By Danny KEMP
The Dutch master Johannes Vermeer himself never got the chance to see so many of his paintings in the same place.
Amsterdam’s Rijksmuseum has brought together 28 of Vermeer’s luminous masterpieces from around the world, in the largest-ever exhibition of the 17th century artist’s works.
Curators hope the blockbuster show, featuring some three-quarters of his modest output of around 35 paintings, will also shed light on the enigmatic creator of “Girl with a Pearl Earring” and “The Milkmaid”.
“Never in history have 28 paintings by Vermeer been gathered,” Rijksmuseum General Director Taco Dibbits told AFP at a preview.
“He didn’t even see that many together himself.”
Famed for their use of light and colour and their tranquil yet haunting indoor scenes, Vermeer’s paintings practically shine from the walls of the dimmed galleries at the Rijksmuseum.
The works have been brought from museums and collections around the world, including Washington, New York, Tokyo, London, Paris, Dublin.
“It’s a very happy reunion,” said Dibbits.
Interest is so intense that the Rijksmuseum has already sold 200,000 tickets for the exhibition, which opens on Friday until June 4, the most ever for one of its shows.
– ‘Wonderful’ –
Part of the appeal is the mystery surrounding the man often called the “Sphinx of Delft”.
Vermeer (1632-1675) was born into a family of Calvinist traders but converted to Catholicism after marrying a wealthy woman with whom he had 11 children.
But there are very few records of his life, and compared to Dutch “Golden Age” artists such as Rembrandt his work languished in obscurity, until a reappraisal in the 19th century.
Vermeer rose to megastar status with the publication of the novel “Girl with a Pearl Earring” by US author Tracy Chevalier, based on the painting that has been loaned for the exhibition by the Mauritshuis in The Hague.
The book also spawned a 2003 Hollywood movie starring Scarlett Johansson and Colin Firth.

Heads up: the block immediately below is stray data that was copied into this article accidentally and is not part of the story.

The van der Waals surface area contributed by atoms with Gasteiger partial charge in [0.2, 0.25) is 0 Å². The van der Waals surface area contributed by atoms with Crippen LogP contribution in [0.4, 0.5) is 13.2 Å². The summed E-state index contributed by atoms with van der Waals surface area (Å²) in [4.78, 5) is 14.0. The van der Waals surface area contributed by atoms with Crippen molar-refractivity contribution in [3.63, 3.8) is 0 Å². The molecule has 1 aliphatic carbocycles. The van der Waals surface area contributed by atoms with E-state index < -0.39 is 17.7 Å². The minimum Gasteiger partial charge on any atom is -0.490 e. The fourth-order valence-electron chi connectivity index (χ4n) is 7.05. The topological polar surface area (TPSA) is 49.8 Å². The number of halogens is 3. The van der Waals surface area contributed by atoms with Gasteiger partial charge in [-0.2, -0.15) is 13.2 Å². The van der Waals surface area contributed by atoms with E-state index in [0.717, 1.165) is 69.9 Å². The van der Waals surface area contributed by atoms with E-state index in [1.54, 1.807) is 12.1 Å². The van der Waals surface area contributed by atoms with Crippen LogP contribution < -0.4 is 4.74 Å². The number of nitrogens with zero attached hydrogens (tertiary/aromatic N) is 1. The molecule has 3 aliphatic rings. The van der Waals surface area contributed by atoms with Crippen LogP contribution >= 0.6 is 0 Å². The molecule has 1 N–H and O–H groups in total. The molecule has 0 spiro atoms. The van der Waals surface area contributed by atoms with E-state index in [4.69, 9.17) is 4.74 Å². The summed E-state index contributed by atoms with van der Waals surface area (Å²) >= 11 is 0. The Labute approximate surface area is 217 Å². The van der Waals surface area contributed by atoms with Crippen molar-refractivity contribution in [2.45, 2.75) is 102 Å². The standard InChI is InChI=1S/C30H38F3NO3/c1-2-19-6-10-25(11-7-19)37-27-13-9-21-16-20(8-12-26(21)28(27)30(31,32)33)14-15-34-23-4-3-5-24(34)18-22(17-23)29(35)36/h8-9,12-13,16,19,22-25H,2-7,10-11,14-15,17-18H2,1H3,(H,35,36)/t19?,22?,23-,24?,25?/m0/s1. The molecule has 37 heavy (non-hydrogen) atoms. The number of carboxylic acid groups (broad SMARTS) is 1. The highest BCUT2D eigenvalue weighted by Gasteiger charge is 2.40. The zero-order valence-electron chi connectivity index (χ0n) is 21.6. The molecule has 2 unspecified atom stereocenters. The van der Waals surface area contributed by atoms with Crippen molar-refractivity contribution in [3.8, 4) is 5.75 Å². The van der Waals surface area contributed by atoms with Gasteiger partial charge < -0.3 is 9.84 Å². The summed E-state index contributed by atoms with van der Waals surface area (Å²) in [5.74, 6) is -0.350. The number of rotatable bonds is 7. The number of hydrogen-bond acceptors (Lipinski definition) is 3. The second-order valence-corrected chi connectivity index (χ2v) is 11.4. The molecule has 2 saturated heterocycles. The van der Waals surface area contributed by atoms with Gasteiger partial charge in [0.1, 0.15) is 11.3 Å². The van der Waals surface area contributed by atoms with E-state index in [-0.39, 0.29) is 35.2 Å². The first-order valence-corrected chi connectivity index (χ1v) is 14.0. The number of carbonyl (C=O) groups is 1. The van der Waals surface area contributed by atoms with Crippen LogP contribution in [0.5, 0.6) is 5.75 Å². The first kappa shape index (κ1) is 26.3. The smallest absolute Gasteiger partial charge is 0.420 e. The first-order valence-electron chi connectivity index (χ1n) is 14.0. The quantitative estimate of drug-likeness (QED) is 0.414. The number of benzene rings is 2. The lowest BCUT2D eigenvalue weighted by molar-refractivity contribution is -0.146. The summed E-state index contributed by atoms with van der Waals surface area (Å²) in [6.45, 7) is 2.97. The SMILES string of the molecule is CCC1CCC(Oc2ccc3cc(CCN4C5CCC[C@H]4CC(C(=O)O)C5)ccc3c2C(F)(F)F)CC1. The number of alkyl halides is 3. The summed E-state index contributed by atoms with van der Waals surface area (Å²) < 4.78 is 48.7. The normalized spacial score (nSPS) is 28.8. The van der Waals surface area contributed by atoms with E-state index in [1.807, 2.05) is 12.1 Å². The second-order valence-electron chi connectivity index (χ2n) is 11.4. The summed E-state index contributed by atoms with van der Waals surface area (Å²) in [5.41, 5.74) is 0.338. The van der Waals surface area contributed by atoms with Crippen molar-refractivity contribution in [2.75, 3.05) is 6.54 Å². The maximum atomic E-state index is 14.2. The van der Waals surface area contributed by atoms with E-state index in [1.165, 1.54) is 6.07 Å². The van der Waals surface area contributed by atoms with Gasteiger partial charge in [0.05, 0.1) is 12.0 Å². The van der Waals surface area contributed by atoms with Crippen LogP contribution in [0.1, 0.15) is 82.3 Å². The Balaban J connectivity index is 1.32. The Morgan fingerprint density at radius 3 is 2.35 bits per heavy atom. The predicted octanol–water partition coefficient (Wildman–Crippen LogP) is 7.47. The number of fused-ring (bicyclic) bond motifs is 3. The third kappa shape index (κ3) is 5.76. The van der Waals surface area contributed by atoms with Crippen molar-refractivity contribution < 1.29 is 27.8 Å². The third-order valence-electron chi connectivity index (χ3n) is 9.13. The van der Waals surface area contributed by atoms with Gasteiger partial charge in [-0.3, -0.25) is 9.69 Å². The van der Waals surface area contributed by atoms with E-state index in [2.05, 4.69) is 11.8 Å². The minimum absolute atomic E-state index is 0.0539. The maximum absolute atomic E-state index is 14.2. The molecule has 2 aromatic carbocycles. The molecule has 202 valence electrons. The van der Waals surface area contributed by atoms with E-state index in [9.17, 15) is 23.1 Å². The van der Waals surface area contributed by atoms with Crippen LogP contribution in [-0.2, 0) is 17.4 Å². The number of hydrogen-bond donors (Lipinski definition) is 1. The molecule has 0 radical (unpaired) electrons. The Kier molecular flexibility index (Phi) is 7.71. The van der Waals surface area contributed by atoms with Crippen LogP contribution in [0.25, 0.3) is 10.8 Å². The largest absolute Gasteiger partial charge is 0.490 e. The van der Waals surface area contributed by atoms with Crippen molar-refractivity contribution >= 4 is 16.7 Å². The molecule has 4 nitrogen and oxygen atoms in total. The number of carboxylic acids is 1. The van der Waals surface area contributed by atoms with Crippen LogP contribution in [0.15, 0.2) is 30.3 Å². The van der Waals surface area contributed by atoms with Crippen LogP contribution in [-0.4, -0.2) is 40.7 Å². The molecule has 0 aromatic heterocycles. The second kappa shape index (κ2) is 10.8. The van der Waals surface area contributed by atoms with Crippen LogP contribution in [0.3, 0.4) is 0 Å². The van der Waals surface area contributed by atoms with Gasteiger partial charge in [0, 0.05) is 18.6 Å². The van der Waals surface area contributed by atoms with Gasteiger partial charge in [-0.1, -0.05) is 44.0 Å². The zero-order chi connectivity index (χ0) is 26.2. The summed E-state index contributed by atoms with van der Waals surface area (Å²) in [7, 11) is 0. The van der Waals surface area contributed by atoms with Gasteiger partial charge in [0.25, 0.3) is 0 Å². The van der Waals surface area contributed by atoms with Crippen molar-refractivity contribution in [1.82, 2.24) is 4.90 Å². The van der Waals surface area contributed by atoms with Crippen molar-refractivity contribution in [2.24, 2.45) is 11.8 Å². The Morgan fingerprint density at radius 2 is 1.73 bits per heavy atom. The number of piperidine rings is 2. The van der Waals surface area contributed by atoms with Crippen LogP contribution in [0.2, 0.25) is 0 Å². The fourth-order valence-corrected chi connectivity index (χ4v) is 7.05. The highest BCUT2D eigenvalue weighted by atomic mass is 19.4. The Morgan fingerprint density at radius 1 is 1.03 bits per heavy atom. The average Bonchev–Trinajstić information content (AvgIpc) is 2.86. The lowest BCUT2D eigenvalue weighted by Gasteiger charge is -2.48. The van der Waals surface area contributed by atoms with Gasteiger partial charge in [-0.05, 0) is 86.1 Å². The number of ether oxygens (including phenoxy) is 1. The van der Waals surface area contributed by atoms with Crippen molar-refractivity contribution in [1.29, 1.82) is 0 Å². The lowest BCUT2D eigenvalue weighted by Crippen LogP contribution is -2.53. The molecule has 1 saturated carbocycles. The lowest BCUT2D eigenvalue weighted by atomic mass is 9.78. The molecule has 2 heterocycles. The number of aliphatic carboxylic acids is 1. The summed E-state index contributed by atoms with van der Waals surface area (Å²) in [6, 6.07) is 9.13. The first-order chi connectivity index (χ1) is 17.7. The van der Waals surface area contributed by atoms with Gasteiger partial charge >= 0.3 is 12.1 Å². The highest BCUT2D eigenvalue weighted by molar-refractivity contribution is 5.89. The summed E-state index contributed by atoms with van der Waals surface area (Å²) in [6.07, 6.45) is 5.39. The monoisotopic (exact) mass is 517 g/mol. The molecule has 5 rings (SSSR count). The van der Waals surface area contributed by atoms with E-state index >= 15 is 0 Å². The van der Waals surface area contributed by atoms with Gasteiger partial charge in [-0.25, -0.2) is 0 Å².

“Wonderful, it’s wonderful,” Chevalier told AFP after viewing the exhibition.
“I’m so glad people are going to see these paintings together and build a picture for themselves of what Vermeer was,” said the author.
Most of Vermeer’s works focus on women, often caught in the midst of acts like writing a letter or playing a musical instrument, and Chevalier said he was “just presenting women in the best possible light, literally and figuratively”.
Her favourite in the exhibition — apart from “Girl with a Pearl Earring”, of course — was “The Lacemaker”, a tiny work of exquisite beauty loaned by The Louvre in Paris, she said.
– ‘Time stands still’ –
Highlights also include three works from the Frick Collection in New York, the newly restored “Girl Reading a Letter at the Window” from Dresden, and “Woman Holding a Balance” from the National Gallery in Washington DC.
For the curators, who say it is a “once in history” exhibition, Vermeer’s appeal is also about his creation of quiet worlds so realistic that the viewer feels they could lose themself inside.
“We live in a world today where it’s so hectic,” said Dibbits.
“He had more than 10 children, there was a war going on outside in Europe, yet still he creates these ideal spaces where time stands still.”
The exhibition has however felt the pressures of the real, modern world, with the authenticity of one of its works — “Girl with a Flute” — being called into question by the gallery that loaned it.
The National Gallery of Art in Washington said last year it was likely painted by a “studio associate of Vermeer” but the Rijksmuseum says it thinks it’s authentic.
“It’s very important to have these discussions,” said Dibbits.
The magic of the master is still bewitching for staff at the Rijksmuseum.
“For me personally Vermeer is one of the greatest artists in the world,” said Gregor Weber, the Rijksmuseum’s fine arts department head and author of a recent book showing Vermeer was influenced by a pinhole camera that was first introduced to him by Jesuit priests.
“To have three quarters of his oeuvre together here in Amsterdam under one roof is the crown of my work.” — Agence France-Presse